It's unfortunate that many of my generation write off the Giuoco Piano as a "beginner's opening". There's a reason why it's recommended to beginners, and it's for this very same reason that old warhorses like myself really ought to return to the Giuoco every now and then. As Ripperger says in his CD's Introduction:

...the Giuoco Piano is a double-edged opening, in which the struggle for the initiative is conducted above all along tactical lines. At the heart of most variations is the idea of setting up a powerful white pawn centre, in order then to attack the weakest point in the black camp - the f7 square. In the very opening stages, White does not shrink from losses, willingly sacrificing pawns and even from time to time pieces, just in order to get well ahead of his opponent in development and to seize the initiative for himself. The plethora of attacking and counter-attacking possibilities proves attractive to many chess players who use the Giuoco Piano, since in it demands are regularly and concretely made on the player's ability to create combinations.

The Giuoco is a good opening for beginners because it forces a player to think about tactics. But that's exactly why some of us older, experienced players should renew our acquaintance with it from time to time -- we get complacent, our styles of play start to ossify and, in short, we start to get lazy. The Giuoco is a good opening to use as an occasional "booster shot" to liven up our stagnating chess play.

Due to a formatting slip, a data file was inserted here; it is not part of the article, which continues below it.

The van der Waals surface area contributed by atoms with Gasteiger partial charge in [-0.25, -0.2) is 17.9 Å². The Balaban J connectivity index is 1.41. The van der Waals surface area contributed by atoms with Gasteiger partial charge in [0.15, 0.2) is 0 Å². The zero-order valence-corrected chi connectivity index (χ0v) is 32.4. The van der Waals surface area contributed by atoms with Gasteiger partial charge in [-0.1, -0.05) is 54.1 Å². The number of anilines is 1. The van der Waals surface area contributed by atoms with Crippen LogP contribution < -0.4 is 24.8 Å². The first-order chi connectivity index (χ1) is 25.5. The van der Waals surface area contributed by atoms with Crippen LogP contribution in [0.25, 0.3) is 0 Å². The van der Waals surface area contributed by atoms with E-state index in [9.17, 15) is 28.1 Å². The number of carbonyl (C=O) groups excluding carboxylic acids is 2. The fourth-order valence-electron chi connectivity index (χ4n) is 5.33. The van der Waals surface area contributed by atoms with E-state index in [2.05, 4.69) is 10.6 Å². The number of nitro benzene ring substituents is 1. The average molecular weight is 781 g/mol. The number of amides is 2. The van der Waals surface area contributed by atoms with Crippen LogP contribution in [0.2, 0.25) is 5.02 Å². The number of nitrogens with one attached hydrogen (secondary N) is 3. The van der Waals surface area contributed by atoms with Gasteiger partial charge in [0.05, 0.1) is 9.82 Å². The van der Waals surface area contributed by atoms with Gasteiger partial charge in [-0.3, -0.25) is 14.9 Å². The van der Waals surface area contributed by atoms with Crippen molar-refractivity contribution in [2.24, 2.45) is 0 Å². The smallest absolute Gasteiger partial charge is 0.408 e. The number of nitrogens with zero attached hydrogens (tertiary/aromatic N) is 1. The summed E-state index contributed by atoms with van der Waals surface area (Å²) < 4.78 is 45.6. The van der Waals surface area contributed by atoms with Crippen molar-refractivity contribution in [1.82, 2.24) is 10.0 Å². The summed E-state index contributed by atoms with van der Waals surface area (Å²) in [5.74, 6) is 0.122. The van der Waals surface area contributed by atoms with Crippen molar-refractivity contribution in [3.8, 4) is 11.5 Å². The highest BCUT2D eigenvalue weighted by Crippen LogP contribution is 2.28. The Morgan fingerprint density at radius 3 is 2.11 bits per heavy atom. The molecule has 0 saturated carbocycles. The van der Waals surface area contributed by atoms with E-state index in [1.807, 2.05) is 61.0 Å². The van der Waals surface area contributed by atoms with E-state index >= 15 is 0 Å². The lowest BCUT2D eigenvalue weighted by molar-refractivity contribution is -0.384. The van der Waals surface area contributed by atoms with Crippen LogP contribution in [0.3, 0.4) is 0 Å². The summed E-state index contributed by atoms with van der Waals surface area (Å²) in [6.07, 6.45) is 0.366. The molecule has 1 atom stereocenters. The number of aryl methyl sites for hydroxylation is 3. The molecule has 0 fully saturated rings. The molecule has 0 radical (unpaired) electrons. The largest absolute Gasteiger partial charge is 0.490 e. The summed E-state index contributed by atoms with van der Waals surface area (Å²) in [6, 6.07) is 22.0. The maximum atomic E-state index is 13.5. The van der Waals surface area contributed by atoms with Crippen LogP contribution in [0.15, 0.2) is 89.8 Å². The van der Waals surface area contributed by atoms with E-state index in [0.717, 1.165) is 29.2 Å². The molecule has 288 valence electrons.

Ripperger begins his electronic book by giving us an appreciation for the age and history of the Giuoco Piano. In his Introduction he includes an annotated game from the early 17th Century -- in fact, it's one of the earliest known bits of chess analysis, handed down to us by the renowned Greco. He then proceeds to the deceptively-titled Contents chapter. While this text does indeed serve as a table of contents for the rest of the CD's instructional database, it also provides us with an overview of the basic ideas behind the Giuoco.